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April 16: Carnegie Mellon Jazz Concert Merges Interactive Technology with Traditional Sound

Contact: 

Kristi Ries                            
412-268-4921
kries@andrew.cmu.edu

Eric Sloss
412-268-5765
ecs@andrew.cmu.edu

Carnegie Mellon Jazz Concert Merges
Interactive Technology with Traditional Sound

PITTSBURGH—Carnegie Mellon University's Jazz Ensemble will take the stage at 3 p.m. on Sunday, April 19 in the Carnegie Library of Homestead's Music Hall in what will be a first for the School of Music.
    
The Jazz Ensemble, led by David Pellow, director of Jazz Studies, will perform a newly arranged work by faculty member John Wilson for jazz band, soloists and digital string orchestra. The "orchestra" is comprised of five Carnegie Mellon music students who have recorded 20 digital tracks that will be time-stretched to synchronize with the live band. A member of the Jazz Ensemble will tap a custom-made foot pedal, which will allow the computer to sense the tempo and other cues in different parts of the music. This computer accompaniment stems from a project by School of Computer Science Professor Roger Dannenberg. His research on this subject has been sponsored by Microsoft through the Computational Thinking Center.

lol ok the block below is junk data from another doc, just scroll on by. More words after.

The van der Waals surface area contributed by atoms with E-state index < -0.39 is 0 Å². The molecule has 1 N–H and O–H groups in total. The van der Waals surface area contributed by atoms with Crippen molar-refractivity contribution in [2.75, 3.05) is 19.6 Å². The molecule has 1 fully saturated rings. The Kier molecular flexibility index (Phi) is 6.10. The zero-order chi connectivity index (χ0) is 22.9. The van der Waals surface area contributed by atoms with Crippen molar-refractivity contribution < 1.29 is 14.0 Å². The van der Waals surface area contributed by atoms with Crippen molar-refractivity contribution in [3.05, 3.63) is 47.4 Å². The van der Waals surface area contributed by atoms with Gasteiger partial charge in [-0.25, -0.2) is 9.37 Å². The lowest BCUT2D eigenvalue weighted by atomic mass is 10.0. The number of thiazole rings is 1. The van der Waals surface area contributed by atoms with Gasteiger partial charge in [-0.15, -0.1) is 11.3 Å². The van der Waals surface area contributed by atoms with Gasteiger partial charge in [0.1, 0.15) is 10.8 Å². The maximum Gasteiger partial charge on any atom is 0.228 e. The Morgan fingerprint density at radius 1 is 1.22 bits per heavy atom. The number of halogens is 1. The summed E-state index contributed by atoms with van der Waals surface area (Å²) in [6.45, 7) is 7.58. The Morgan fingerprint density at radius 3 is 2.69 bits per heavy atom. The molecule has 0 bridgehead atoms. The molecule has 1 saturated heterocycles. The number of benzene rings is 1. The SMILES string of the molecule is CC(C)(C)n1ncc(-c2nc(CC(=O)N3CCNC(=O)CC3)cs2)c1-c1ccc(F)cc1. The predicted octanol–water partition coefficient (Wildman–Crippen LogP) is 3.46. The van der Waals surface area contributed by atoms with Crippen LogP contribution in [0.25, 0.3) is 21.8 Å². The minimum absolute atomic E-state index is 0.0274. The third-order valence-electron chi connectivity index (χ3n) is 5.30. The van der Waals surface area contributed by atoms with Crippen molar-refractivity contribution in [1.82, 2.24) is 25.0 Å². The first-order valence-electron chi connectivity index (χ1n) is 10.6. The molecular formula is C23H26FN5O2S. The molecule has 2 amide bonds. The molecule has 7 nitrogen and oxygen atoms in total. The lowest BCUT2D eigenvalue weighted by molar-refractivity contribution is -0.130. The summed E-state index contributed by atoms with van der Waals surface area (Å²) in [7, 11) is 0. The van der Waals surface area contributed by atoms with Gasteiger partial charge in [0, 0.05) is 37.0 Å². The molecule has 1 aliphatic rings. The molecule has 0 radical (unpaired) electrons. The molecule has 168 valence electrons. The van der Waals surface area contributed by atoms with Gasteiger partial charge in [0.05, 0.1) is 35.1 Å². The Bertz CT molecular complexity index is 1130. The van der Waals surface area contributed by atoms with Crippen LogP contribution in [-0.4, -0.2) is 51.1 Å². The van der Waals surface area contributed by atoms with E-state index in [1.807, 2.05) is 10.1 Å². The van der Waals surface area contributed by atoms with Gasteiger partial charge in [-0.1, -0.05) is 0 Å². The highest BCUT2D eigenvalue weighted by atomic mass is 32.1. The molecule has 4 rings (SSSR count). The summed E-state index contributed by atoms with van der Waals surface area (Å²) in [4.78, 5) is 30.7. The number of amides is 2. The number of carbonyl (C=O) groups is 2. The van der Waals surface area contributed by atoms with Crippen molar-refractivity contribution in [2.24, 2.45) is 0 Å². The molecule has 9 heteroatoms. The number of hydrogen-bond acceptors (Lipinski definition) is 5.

There will be additional "digital jazz" with electronic performances by Tomas Henriques on a digital valve instrument controller and Lyle Chamberlain on a digital electronic wind instrument controller. They will be joined by Dannenberg and Pellow on computer processed trumpet and bass, respectively. Herniques is a visiting scientist in the School of Computer Science, and Chamberlain is a graduate student in robotics as well as a regular member of the Jazz Ensemble. This event, which is sponsored by WDUQ-FM 90.5, is free and open to the public.    
    
Carnegie Mellon's School of Music educates outstanding, intellectually gifted musicians through excellence in performance, creativity, scholarship and pedagogy. The School of Music offers undergraduate degrees in music composition, music and technology, and instrumental, vocal and keyboard performance. Graduate degrees are offered in composition, conducting and performance, music and technology and music education. The school also offers a variety of highly acclaimed non-degree programs, such as the Performance Residency Program, the Artist Diploma Program and the Dalcroze Eurhythmics, Piano Pedagogy, Advanced Flute Studies, Orff Schulwerk and Music Education certificate programs.

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